So GM announces that 2,600 dealers are going to fall by the wayside, and Chrysler is giving the heave-ho to almost 800. That will take them from about this:
|2008 UNIT SALES||DEALERS||UNITS PER DEALER|
To about this:
|2008 UNIT SALES||DEALERS||UNITS PER DEALER|
By my math, GM needs to dump 4,000 dealers to get to the Honda/Toyota benchmark – not 2,600.
Then give this article a read: Fixing Detroit's Broken Business Model
The author writes of GM purchasing: "Almost overnight Lopez changed all that. He tore up existing contracts and demanded that suppliers agree to immediate price cuts of up to 20%. Many suppliers protested, but ultimately submitted to his demands. Lopez's early success delivered a windfall for GM. Emboldened, they began crafting a new aggressive standard for purchasing operations – a standard copied not only by Ford and Chrysler, but also by many other large players in the supply chain. Over the next sixteen years, Detroit and its increasingly powerful purchasing departments demanded, and got, ever greater discounts and cost-downs from their suppliers. Purchasing agents began getting bonuses for successfully negotiating lower prices. Suppliers, over time, became conditioned to believe that the "lowest price always wins."
He goes on to describe how the relentless domination of GM over their suppliers with a single-minded cost focus completely destroyed any incentive the suppliers had to innovate or improve. Continuous improvement on the part of a supplier was immediately converted to cost reduction for GM.
So a supply chain picture emerges of suppliers beaten like whipped pups over cost upstream, a bloated fixed cost pig of a dealer base downstream, and the GM accounting department ( and training ground for just about all senior management) sitting squarely in the middle. It is patently obvious that GM didn't care about the total cost, so long as it wasn't their cost.
As the dominant force in the supply chain, Toyota, with their legendary supplier partnership focus and much smaller dealer base optimized the whole of the supply chain. GM, on the other hand, saw the lean lessons from Toyota as applicable to themselves only, and never saw the whole.
From the eyes – and wallet – of the customer, the corporate borderlines between supplier and manufacturer, and manufacturer and dealer, and dealer to customer, are distinctions without differences. The price the customer pays is largely a function of the total cost, regardless of which entity in the chain incurred the cost.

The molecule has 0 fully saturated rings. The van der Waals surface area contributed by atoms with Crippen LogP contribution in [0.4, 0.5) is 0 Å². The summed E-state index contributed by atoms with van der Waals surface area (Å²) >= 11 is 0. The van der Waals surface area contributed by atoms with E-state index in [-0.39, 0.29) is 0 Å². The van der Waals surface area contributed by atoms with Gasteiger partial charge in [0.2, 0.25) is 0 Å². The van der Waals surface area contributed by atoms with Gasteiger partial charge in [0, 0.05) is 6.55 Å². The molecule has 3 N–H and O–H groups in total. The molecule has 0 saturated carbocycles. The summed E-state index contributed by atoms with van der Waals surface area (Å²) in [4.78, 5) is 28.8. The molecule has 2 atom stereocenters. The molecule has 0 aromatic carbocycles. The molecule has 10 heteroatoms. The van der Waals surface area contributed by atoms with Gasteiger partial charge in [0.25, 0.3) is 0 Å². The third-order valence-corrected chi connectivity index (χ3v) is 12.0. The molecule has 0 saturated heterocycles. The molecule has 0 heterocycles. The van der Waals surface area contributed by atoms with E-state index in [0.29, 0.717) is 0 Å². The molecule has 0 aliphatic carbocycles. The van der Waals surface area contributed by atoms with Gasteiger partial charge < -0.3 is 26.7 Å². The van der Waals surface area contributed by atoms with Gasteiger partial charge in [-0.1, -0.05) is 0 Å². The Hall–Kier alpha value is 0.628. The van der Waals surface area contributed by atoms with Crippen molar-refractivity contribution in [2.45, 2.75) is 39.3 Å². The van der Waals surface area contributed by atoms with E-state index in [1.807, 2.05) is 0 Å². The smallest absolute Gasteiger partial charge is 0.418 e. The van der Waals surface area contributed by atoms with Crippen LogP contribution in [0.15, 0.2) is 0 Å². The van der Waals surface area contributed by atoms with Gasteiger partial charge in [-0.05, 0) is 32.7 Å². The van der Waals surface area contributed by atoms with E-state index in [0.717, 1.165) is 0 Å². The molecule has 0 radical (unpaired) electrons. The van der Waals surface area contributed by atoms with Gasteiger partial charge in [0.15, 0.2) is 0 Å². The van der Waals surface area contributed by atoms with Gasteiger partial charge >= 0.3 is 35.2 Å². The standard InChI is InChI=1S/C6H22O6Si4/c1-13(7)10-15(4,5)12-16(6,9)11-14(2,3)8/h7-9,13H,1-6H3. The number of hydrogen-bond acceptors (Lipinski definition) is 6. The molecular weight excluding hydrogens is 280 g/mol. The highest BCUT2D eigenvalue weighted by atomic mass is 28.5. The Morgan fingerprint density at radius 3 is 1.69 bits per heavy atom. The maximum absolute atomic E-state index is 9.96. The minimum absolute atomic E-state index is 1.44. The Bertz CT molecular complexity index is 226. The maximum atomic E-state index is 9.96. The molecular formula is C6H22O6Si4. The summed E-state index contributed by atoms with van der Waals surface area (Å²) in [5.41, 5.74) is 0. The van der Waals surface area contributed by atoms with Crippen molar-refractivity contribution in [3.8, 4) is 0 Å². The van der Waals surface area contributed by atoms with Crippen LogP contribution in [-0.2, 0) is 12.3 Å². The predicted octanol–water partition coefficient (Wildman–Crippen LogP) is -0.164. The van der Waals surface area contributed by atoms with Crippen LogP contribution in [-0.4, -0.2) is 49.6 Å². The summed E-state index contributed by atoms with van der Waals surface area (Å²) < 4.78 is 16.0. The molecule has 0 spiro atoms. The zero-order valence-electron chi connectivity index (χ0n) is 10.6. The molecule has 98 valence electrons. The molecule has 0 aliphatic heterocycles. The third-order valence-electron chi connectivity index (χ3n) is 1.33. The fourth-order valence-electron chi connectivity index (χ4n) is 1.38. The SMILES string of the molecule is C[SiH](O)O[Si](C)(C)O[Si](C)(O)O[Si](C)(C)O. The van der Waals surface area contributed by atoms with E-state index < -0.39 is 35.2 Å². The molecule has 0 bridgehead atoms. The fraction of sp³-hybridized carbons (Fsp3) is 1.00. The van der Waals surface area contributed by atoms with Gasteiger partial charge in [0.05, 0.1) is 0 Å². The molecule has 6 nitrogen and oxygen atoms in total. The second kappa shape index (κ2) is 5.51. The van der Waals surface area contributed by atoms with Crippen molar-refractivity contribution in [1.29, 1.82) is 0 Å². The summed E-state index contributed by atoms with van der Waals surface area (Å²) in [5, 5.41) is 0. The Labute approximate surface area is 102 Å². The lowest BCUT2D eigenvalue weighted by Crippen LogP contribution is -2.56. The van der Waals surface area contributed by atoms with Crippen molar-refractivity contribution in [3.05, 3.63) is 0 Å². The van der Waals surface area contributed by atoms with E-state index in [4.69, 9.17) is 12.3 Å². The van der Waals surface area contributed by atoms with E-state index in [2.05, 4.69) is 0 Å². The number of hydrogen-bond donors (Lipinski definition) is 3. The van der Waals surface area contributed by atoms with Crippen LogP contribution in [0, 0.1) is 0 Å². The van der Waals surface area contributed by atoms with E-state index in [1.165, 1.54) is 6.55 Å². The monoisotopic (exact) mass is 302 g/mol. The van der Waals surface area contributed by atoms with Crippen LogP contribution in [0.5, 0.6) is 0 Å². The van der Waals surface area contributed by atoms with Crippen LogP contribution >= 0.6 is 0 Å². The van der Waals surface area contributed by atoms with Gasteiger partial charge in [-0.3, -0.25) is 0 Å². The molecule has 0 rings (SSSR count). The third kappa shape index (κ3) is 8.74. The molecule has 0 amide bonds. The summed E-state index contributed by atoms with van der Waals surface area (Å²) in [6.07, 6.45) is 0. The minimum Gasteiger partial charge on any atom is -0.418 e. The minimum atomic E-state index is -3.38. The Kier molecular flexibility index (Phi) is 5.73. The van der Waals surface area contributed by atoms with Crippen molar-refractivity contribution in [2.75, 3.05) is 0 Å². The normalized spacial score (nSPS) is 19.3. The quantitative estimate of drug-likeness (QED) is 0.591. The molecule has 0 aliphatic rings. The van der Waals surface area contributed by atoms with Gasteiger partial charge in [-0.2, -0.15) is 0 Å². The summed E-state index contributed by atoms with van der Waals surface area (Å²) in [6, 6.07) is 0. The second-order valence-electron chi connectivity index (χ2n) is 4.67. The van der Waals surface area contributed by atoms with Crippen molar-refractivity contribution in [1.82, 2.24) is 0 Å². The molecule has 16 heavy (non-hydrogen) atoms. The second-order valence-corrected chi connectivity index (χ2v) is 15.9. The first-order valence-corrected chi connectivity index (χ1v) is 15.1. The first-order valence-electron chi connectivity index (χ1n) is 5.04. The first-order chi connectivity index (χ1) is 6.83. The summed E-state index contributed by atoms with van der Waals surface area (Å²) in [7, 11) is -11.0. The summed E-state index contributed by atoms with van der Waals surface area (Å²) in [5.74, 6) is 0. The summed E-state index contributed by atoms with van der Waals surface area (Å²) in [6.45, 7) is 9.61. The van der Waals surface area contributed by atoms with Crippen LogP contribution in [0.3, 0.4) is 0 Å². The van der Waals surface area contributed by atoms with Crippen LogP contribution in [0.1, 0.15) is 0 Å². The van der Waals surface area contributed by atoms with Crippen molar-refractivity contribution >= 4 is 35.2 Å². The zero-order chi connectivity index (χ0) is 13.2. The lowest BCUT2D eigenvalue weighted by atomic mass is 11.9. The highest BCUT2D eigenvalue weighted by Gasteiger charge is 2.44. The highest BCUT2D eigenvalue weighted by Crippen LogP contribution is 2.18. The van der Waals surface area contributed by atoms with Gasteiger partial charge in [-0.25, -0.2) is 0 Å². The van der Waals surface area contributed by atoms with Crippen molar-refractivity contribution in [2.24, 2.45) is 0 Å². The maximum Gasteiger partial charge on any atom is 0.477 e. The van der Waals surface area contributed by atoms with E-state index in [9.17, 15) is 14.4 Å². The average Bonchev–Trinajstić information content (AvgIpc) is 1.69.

A worse train wreck than the cost issue is quality. In reading over the National Automobile Dealer Association report for 2007, I was surprised to learn that the average dealer loses money on a new car sale, but makes a great deal of money selling parts and service. Maybe you already knew that. I am sure that this is true for GM dealers much more than for Honda and Toyota dealers simply because the smaller dealer base in the Japanese supply chains sells so many more cars per dealer – so much less fixed cost per car sold.
By deploying such an obese dealer network, GM has put the dealers in the service business – with the unintended consequence of making defects the dealer's best friend. Couple that with a 'low cost is all that matters' mentality hammered into the suppliers and it should come as little surprise that GM has been perceived as a worse value than Toyota and Honda for as long as the Japanese have been operating in the US.
Buy a GM car and you will be paying more for dealer advertising than you will for the labor cost at GM, but dealer advertising was not GM's cost and, hence, not their problem, so their own employees have been the singular focus of their cost problem.
The dealer base and dealer cost is 3 times greater at GM than Toyota – and all of those GM brands are certainly the biggest driver. A different dealer for each brand, in spite of the fact that the products under each of those brands has become more and more the same over time. The Toyota System originators advocated asking why 5 times to get to the heart of things, so ask why all the brands 4 more times and you will get so far out into marketing theory la-la land you might never find your way back to reality.
So the bigger why is why only axe 1 brand – Pontiac – and why only axe 2,600 dealers when it will take 4,000 dealers less to operate at the Toyota/Honda benchmark?
And what does this say about Ford? They have the worst dealer structure of all and they cannot blame it on the proliferation of brands. At Boeing, Alan Mulalley built a reputation for driving lean, as the factory focused leanies understand it, but he also turned Boeing into a world class "outsourcing - cheap supplier – China price" outfit. And Boeing got themselves into a world of trouble with the DOD for their shady sales and marketing strategies. So the evidence that Ford really understand the entire value stream as it looks and feels to the final customer is not there yet.
Finally, GM's loss – tragedy, in fact – is your company's gain if you can take this and look at the entire value chain in which you operate, and honestly assess how it plays out in the eyes of your final customers. Do you manage for the optimization of the whole, or are you like GM, grabbing your own and letting the rest of the players in the chain, and the final customers, fend for themselves?